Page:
About Capital Access Company Law
Senate Bill 2189 (Chapter 668, Statutes 1998) enacted the Capital Access Company Law (the “CACL”), which, among other things, provides for the licensure and regulation of capital access companies by the Commissioner of the Department of Financial Protection and Innovation. This law, which is found at Corporations Code Section 28000 et seq., became operative on July 1, 1999, and is intended to facilitate California small businesses obtaining financing by enabling certain investment companies to rely on an exemption from registration under the federal Investment Company Act of 1940 (the “Investment Company Act”).
Under the Investment Company Act, investment companies are subject to registration and oversight by the Securities and Exchange Commission. At the federal level, investment companies must comply with various requirements (e.g., periodic reporting, disclosure of information, examination and audit) that are designed to protect the investing public. The National Securities Markets Improvement Act of 1996 (“NSMIA”) amended the Investment Company Act to exempt any investment company not engaged in the business of issuing redeemable securities if its operations are regulated by the state where it is formed pursuant to a statute regulating companies that provide financial or managerial assistance to businesses in the state, and if certain additional conditions are met. Section 6(a)(5) of the Investment Company Act. The CACL provides for the licensure and regulation of capital access companies that are exempt from the Investment Company Act by virtue of Section 6(a)(5). Capital access companies are defined under the CACL as providing financing or managerial assistance to small business firms in California. Corporations Code Sections 28047, 28200 and 28400-28404.
Also, under the existing California securities law, the Department of Financial Protection and Innovation and the Commissioner of the Department of Financial Protection and Innovation regulate the offer and sale of securities in this state, as well as License and regulate broker-dealers and investment advisers, under the Corporate Securities Law of 1968 (the “CSL”). The offer or sale of non-redeemable securities to accredited investors by a capital access company Licensed under the CACL is exempt from the qualification requirements of the CSL. Corporations Code Section 25102(p). A capital access company Licensed under the CACL is also exempt from the broker-dealer licensure requirements of the CSL. Corporations Code Section 25208.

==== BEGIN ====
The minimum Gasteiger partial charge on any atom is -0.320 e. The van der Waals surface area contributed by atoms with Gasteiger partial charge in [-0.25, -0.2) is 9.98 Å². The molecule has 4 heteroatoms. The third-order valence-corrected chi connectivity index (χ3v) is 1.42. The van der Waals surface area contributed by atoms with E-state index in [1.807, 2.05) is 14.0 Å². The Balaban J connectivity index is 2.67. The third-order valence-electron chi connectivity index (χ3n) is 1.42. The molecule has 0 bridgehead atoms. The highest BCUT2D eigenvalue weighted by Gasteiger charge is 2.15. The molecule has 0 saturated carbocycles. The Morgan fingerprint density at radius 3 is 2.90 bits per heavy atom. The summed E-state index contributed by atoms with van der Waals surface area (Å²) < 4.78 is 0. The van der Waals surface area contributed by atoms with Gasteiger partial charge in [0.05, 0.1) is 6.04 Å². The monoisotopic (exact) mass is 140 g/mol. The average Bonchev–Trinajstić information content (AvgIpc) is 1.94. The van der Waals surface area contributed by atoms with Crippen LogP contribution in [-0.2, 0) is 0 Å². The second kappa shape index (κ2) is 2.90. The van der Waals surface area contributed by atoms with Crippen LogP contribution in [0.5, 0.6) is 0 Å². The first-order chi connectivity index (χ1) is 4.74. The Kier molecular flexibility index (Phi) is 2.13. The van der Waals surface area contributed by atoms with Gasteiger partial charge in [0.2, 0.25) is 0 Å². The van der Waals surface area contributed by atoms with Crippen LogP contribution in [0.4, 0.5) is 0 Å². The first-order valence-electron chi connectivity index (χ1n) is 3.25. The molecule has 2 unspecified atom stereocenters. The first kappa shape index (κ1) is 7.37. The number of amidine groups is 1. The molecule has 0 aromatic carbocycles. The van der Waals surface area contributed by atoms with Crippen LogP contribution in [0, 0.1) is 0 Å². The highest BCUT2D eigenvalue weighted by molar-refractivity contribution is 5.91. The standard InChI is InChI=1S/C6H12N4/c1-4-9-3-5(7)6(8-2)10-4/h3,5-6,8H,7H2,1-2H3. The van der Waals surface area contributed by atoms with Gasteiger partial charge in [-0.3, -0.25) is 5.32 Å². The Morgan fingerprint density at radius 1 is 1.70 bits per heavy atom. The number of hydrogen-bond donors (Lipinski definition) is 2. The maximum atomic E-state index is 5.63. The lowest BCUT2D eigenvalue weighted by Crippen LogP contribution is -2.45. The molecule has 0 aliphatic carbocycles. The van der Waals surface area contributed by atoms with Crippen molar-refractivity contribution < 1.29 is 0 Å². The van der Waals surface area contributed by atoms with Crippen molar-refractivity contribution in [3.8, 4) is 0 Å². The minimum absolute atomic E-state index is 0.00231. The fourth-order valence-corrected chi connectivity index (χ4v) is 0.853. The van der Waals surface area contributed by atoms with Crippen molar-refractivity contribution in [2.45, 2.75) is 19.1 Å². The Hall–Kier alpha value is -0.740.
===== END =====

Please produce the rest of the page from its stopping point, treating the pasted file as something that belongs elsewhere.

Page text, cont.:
The CACL provides that a capital access company is limited primarily to providing financial or managerial assistance to small businesses that meet specified requirements, including that the small businesses receiving the financial assistance have a significant connection to California. Corporations Code Section 28047. Although the CACL imposes obligations on the board of directors, executive committee, or other policy body of the capital access company in regard to the approval of the investment contract between the company and the person who will make recommendations with respect to the investment of funds, neither the CACL nor the rules adopted by the Commissioner under the CACL limit in any way what the organizers or fund managers can earn from their investment efforts on behalf of the capital access company. Corporations Code Sections 28152, 28153 and 28212.